Marine Le Pen vows to block further EU integration
By Hugh Carnegy in Paris, Financial Times, January 9, 2014
Marine Le Pen, leader of France’s far-right National Front (FN), has promised that nationalist parties will do “the maximum” to block further EU integration if they make gains in this year’s European elections, as is widely expected.
"I don’t expect anything from the European system except that it explodes," Ms Le Pen said as she predicted that eurosceptic parties from across the continent would make a "massive breakthrough" in elections to the European parliament at the end of May.
Speaking to a group of US and British media in Paris, she declared: “The role we will have—we, the patriots elected to the European parliament—will be to block by all means, to the maximum, anything that contributes to the transfer of powers from our people to the European Union.”
She added: “We must bring down the wall of Brussels, just as the Berlin Wall came down.”
She singled out current talks between the EU and the US on a mooted new transatlantic trade accord, saying she saw “no interest at all” for France in such a deal.
The FN, which polls have indicated could come top in the European elections in France, has forged an anti-EU alliance with the Dutch Party for Freedom (PVV), led by Geert Wilders, ahead of the vote.
Eurosceptic parties have made strong gains in many EU member states, boosted by disaffection with austerity policies championed by Brussels to combat the financial crisis and record levels of unemployment.
Ms Le Pen said the FN and PVV were working with like-minded parties in Austria, Sweden, Italy and other countries to form a group after the elections to co-ordinate action in the parliament, which has acquired enhanced legislative powers in recent years.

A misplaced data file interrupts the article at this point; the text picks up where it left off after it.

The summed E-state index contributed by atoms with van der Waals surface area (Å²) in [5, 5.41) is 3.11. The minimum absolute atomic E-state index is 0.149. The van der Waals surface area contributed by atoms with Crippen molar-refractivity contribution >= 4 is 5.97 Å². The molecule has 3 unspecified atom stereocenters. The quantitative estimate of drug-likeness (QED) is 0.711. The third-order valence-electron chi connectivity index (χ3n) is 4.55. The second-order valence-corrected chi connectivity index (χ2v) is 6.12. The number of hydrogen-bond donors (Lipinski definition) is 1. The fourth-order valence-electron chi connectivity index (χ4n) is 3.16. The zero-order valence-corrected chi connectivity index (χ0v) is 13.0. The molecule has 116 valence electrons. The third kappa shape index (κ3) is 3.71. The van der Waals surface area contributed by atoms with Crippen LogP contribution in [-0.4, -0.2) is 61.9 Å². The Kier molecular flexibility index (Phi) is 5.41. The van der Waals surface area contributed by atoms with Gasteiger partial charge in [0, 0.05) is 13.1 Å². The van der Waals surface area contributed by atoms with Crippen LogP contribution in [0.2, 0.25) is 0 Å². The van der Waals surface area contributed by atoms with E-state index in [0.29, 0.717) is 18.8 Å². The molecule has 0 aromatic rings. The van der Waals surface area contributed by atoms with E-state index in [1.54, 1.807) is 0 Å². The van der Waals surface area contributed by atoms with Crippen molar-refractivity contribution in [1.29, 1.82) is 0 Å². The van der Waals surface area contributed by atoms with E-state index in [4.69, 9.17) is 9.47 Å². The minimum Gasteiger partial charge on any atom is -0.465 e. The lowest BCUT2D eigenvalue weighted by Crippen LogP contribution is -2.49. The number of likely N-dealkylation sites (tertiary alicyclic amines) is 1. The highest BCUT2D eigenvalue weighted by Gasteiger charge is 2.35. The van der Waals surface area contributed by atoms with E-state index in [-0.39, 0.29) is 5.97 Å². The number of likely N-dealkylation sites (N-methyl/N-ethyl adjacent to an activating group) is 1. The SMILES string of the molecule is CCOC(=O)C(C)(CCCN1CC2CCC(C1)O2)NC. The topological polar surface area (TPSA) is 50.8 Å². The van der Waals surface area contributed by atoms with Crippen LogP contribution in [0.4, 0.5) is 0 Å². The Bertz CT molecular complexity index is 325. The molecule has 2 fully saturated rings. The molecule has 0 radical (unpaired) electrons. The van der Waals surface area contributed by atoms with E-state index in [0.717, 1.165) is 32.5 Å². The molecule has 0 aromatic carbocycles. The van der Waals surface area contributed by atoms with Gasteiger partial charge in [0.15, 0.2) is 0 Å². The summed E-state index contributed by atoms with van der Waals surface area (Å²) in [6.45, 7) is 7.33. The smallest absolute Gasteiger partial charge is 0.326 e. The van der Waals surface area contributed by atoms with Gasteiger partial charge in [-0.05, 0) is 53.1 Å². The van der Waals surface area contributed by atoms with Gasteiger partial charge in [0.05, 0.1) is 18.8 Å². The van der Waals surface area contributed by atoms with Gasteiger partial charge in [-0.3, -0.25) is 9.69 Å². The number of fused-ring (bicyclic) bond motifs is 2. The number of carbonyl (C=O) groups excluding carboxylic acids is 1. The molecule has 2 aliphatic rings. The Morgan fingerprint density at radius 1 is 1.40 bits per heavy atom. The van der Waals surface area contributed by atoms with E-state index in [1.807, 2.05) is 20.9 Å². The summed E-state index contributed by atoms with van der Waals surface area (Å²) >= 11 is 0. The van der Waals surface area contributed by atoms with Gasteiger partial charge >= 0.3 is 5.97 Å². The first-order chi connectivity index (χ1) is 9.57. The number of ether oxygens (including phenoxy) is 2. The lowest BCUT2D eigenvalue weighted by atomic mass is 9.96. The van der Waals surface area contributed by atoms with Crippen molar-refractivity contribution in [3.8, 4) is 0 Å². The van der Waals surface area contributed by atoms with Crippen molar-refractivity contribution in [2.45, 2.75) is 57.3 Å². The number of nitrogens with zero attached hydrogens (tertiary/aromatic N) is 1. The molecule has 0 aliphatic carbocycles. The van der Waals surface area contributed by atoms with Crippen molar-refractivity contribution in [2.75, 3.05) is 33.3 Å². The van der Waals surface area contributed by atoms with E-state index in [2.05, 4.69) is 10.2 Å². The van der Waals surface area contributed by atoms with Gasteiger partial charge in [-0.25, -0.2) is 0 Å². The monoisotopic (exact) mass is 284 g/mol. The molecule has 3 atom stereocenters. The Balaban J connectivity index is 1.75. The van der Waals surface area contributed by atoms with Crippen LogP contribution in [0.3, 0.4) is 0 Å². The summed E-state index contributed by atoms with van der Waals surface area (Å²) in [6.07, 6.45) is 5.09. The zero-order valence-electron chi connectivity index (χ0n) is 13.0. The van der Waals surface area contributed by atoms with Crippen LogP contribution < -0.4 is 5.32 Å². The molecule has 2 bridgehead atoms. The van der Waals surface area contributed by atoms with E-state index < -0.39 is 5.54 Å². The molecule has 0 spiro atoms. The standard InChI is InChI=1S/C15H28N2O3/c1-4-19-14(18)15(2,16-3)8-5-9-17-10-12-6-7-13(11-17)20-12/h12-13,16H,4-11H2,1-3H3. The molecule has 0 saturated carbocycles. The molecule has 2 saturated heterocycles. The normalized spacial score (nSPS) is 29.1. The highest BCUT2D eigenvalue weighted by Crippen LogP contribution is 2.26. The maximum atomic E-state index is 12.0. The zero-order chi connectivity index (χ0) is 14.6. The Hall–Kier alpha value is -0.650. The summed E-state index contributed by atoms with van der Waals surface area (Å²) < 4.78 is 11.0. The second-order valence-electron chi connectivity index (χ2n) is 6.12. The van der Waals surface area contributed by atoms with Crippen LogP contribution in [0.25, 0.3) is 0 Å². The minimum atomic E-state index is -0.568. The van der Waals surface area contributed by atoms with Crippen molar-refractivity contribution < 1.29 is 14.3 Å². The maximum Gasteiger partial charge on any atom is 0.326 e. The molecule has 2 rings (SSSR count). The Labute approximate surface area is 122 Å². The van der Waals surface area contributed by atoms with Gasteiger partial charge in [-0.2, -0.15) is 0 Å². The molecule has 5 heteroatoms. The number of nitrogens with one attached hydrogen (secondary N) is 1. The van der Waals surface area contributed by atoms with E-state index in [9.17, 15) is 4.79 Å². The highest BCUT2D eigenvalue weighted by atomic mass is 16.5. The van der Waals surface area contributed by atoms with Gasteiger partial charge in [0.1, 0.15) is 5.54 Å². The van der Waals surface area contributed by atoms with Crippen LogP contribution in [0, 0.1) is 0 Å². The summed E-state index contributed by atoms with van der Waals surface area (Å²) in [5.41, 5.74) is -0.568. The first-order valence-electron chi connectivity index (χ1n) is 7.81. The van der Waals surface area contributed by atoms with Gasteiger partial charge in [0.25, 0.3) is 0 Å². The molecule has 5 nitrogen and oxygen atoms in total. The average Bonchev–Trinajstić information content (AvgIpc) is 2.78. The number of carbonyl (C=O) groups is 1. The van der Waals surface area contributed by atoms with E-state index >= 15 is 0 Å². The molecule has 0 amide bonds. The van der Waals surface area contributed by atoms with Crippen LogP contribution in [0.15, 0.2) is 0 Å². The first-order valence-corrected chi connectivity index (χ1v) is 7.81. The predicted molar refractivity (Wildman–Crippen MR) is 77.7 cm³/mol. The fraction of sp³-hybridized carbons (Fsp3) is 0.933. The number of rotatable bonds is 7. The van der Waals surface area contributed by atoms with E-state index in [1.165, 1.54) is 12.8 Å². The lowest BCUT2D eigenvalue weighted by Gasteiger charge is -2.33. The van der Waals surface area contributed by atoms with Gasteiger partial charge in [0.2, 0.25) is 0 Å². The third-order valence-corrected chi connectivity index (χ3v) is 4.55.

She made it clear she would like to include Britain’s UK Independence party, which has so far resisted links to the FN because of its past associations with anti-Semitism. She called Nigel Farage, the Ukip leader, “my friend Nigel” and stressed the two parties had “very similar policies” on the “Soviet European Union”.
Party leader for the past three years since she took over from her father Jean-Marie, Ms Le Pen, 45, came third in the 2012 presidential election with almost 18 per cent of the vote and has since enjoyed rising popularity as approval ratings for President François Hollande have plunged to record lows.
She said if a recent poll was confirmed that showed the FN leading Mr Hollande’s Socialist party and the mainstream opposition UMP party in the European election race, it would spark “a real political crisis” in France. The FN won 6 per cent in the last European election in 2009.
"It would call into question the choices made by the two dominant French political parties over the past 30 years," she said.